continue http://sgtreport.com/2016/07/regulatory-loophole-allows-gmo-products-to-be-marketed-as-non-gmo/

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Real life invisibility cloaks are closer than we think

It might not be the Harry Potter’s invisibility cloak just yet, but researchers from Queen Mary University of London (QMUL) have successfully created a practical cloaking device using nano-size particles to make curved surfaces appear flat to electromagnetic waves.

Image credit Luigi La Spada

In addition to its potential to someday lead to the creation of a real-life invisibility cloak, the team believes that the device could help broaden the potential ways that antennas can be tethered to platforms, allowing for the utilization of different sized and shaped antennas in awkward places.

“The design is based upon transformation optics, a concept behind the idea of the invisibility cloak,” said Yang Hao, a professor from QMUL’s School of Electronic Engineering and Computer Science and co-author of the study. “Previous research has shown this technique working at one frequency. However, we can demonstrate that it works at a greater range of frequencies making it more useful for other engineering applications, such as nano-antennas and the aerospace industry.”

The team took a curved surface roughly the size of a tennis ball and coated it with nano-particles to form seven unique layers, creating a material called a graded index nanocomposite medium. This material features varying electric properties in each layer depending on their position.

continue http://www.zmescience.com/research/technology/invisibility-cloak/

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Nuclear weapons test

Wikimedia Commons/United States Department of Energy

Nuclear weapon test Romeo on Bikini Atoll, 1954.

“Do you really want that person to have the NUCLEAR CODES?”

While it’s a bowel-liquifying scary thought, that old bar debate rebuttal doesn’t quite hold up. Nor is it anywhere close to that simple.

Rather than “nuclear codes” that the President has memorized, there are several components in action when it comes time to destroy a country/continent/planet in one fell swoop: Codes and the Football. One set of codes are printed onto a card called “the biscuit” and given to the President as self-identification, like a password, Brookings reports. These are used in conjunction with the “Football,” a 45-pound briefcase containing everything one on-the-go Destroyer of Worlds needs to verify the president’s identity and command an attack, including communications equipment and nuclear strike options, according to Smithsonian Magazine. A different set of codes, generated by the NSA, stay in military custody at the Pentagon and various other locations around the country. These are the codes that actually hold the power, since the military can carry out an attack in the event that the President or a successor can’t authorize it themselves.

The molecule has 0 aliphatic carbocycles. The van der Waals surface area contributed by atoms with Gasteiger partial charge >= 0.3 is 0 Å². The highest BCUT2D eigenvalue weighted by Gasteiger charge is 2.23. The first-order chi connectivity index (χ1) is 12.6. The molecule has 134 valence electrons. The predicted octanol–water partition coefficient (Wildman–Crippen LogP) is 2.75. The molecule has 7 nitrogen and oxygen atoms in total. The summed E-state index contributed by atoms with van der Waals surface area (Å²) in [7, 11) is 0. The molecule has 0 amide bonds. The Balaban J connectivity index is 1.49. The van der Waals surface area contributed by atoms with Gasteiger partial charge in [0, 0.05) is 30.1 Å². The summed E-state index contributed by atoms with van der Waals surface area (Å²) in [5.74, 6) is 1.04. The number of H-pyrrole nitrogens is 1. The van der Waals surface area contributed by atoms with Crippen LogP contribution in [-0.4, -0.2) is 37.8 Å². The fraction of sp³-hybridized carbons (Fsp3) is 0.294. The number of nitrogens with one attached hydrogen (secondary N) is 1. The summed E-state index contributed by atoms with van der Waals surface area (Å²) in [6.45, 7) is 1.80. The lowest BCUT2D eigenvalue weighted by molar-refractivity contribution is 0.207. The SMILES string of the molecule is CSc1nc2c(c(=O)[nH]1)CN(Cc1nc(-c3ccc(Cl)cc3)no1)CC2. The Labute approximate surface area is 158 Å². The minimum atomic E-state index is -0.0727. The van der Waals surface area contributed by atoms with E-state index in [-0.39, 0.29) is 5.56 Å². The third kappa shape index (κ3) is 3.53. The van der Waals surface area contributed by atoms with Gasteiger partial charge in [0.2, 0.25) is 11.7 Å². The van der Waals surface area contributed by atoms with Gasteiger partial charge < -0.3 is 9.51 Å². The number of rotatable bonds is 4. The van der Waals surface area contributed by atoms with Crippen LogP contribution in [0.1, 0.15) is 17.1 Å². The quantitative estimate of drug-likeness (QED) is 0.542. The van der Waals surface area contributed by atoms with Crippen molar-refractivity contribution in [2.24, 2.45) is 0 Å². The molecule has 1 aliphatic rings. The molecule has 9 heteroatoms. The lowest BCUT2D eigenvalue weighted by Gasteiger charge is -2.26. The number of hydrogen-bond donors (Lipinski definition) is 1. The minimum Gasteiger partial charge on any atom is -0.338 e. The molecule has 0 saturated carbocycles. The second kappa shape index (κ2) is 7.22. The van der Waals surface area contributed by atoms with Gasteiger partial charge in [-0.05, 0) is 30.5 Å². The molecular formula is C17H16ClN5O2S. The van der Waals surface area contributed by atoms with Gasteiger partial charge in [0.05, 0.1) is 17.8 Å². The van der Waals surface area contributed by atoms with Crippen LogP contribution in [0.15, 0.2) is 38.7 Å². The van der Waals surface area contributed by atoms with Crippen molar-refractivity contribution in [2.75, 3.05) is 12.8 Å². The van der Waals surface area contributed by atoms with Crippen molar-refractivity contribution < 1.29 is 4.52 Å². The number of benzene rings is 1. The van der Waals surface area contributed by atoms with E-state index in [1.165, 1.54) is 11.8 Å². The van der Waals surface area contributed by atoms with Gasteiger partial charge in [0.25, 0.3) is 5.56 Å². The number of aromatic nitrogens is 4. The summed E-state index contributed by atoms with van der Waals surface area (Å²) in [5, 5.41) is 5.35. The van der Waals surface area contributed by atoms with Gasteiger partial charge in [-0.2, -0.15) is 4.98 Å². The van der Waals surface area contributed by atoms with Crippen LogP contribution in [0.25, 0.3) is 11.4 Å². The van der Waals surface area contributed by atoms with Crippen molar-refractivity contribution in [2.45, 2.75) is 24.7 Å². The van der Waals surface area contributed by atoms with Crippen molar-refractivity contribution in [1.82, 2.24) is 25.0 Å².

continue http://www.popsci.com/does-president-really-have-access-to-nuclear-codes

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CrypTech — Internet Engineers’ New Open Source Weapon Against ‘Creepy’ Governments

cryptech open source security moduleShort Bytes: The CrypTech project is an independent security hardware development effort that consists of an international team. CrypTech Alpha is an open source crypto-vault that stores the private/public keys and separates the digital certificates from the software using them. It has been developed as a hardware secure module (HSM) to make the implementation of strong cryptography easier.

Born on June 21, 1983, Edward Snowden worked as an American intelligence contractor. In 2013, he revealed the existence of massive surveillance programs being run by National Security Agency (NSA).Since then, the internet engineers have been keeping themselves busy by trying to make a system for defeating the preying eyes of different governments. One such system has just been launched in the city of Berlin during the Internet Engineering Task Force (IETF) conference.

At the conference, later this week, the CrypTech prototype will be showcased and the first batch of these security-first modules will be sold online for $800. CrypTech board is built over the top of an ARM Cortex-M4 CPU and a programmable chip. These units will be shipped in September.

continue http://fossbytes.com/cryptech-open-source-security-module/

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Farmers Demand Right To Fix Their Own Dang Tractors


This might be hard to believe for non-farmers, but owners of tractors aren’t actually allowed to fix them, thanks to a set of laws designed to protect software intellectual property.

In fact, the craziness of this goes even further: In a 2015 letter to the United States Copyright Office, John Deere, the world’s largest tractor maker, said that the folks who buy tractors don’t own them, not in the way the general public believes “ownership” works. Instead, John Deere said that those who buy tractors are actually purchasing an “implied license for the life of the vehicle to operate the vehicle.”

This weirdness all comes back to the 1998 Digital Millennium Copyright Act, or DMCA, which governs the way people use a whole variety of digital-ish items. The DMCA was designed to protect software makers from piracy, which it didn’t really do. John Deere jumped into the game thanks to the extensive software involved in its modern tractors; these aren’t just simple machines; they have a fair amount of programming designed to help the tractors perform their jobs more efficiently, ranging from guidance systems to diagnostic tools to communication software.

continue http://modernfarmer.com/2016/07/right-to-repair/